Sunday, August 26, 2012
The Problem With Beis Din
"You set up judges and law enforcement officials for yourself in all your cities that the Lord, your God, is giving you, for your tribes, and they shall judge the people [with] righteous judgment.
You shall not pervert justice; you shall not show favoritism, and you shall not take a bribe, for bribery blinds the eyes of the wise and perverts just words." --Deuteronomy 16:18-19
Rashi, the most authoritative commentator on the Bible and Talmud, expounds on the verse "You shall not show favoritism," explaining that even during the preliminary petitioning, judges should not direct one litigant to stand while allowing the other to sit -- the appearance of favoritism for one might cause the other litigant to lose faith in the court and assume that there is no point in arguing his case.
According to Jewish law, in most circumstances, it is forbidden to litigate civil disputes in a secular court. Instead, we are required to argue before a rabbinic court, also known as a Beis Din. Historically, traditional Jews took this prohibition very seriously and throughout the generations have continuously resolved their disputes in rabbinic courts.
Lately, there has been a shift, and many people in the United States are reluctant to appear before rabbinic courts, believing them to be unsystematic, disorganized and perhaps even outright corrupt.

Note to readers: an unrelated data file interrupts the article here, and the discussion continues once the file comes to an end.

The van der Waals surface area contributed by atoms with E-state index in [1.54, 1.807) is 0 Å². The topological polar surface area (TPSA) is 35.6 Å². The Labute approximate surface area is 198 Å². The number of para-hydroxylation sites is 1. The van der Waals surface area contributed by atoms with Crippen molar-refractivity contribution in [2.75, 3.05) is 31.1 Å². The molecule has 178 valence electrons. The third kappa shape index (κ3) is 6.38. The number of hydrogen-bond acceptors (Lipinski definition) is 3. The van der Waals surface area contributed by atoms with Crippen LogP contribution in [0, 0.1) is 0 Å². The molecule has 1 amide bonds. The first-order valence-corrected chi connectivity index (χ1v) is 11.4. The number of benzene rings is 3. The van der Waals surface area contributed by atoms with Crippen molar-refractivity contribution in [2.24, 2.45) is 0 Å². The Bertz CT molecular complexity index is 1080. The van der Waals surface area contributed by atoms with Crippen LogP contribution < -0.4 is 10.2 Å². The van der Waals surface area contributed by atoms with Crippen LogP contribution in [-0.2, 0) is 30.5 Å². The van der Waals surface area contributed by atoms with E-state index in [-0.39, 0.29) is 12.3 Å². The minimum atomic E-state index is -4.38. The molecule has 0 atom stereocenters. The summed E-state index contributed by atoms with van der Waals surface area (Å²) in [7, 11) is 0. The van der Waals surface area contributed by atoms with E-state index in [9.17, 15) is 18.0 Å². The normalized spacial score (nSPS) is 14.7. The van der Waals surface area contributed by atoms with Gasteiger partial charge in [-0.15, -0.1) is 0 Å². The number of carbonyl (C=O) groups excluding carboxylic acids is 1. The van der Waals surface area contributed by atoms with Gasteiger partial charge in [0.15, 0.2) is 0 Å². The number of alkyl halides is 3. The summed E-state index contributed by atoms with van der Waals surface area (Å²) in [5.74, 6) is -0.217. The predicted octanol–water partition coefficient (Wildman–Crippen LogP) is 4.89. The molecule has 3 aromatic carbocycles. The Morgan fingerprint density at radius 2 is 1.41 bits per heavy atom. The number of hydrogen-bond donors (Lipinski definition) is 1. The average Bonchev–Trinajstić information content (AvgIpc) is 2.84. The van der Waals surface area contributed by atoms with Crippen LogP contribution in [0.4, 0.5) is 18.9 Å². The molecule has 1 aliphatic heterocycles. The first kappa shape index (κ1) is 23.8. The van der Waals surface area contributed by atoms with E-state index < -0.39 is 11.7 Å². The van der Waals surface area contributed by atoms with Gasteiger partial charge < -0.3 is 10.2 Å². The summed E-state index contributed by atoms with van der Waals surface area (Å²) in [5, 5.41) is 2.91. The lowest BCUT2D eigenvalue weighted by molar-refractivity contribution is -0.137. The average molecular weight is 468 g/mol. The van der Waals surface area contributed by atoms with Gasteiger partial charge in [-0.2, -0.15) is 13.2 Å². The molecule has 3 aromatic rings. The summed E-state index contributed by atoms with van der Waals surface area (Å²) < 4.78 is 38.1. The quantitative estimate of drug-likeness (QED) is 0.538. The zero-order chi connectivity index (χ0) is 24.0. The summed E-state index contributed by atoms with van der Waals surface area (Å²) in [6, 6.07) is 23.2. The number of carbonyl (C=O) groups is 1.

It is true that many rabbinic courts don't keep transcripts or records of proceedings.
Another major issue facing rabbinic courts is the lack of geographical jurisdiction. Many rabbinic courts hear cases in the same geographic area and there are often disputes over who has true jurisdiction.
Additionally, some rabbinic judges are paid by the hour, and I know of several cases of unexplained prolonged litigation.
Each of the sides chose two rabbis, and Rabbi Rosenberg from Monsey was hired to be Chief Justice.
After many months and hundreds of thousands of dollars in costs to both of the parties, the Rosenberg court ruled that only two of the rabbis currently on the disputed court were legitimately elected and instructed the community to hold elections for a third rabbi.
The Rosenberg court set out several qualifications for those seeking to run, including the need for rabbinic ordination, and was responsible for vetting the candidates.
Obviously, the implications of this story were very embarrassing to the Rosenberg rabbinic court, whose job it was to vet the candidates, but the impact goes beyond the Rosenberg court, in that such events undermine public confidence in the entire rabbinic court system.
A complaint was also filed to the Rosenberg court questioning their ability to be impartial.
Since if the elections are overturned, they may be responsible to refund the thousands of dollars their apparent mistake cost the community.
The Rosenberg court did not recuse themselves at that point. Instead they delivered a majority ruling that the Rabbi-Elect was indeed ordained properly.
Reb Mendel told them the verse states, "Pekudei Hashem yesharim mesamchei lev," which translates to, "The edicts of God are just, and gladden the heart" (Tehillim 19:9.).
By Yaacov Behrman Huffington Post.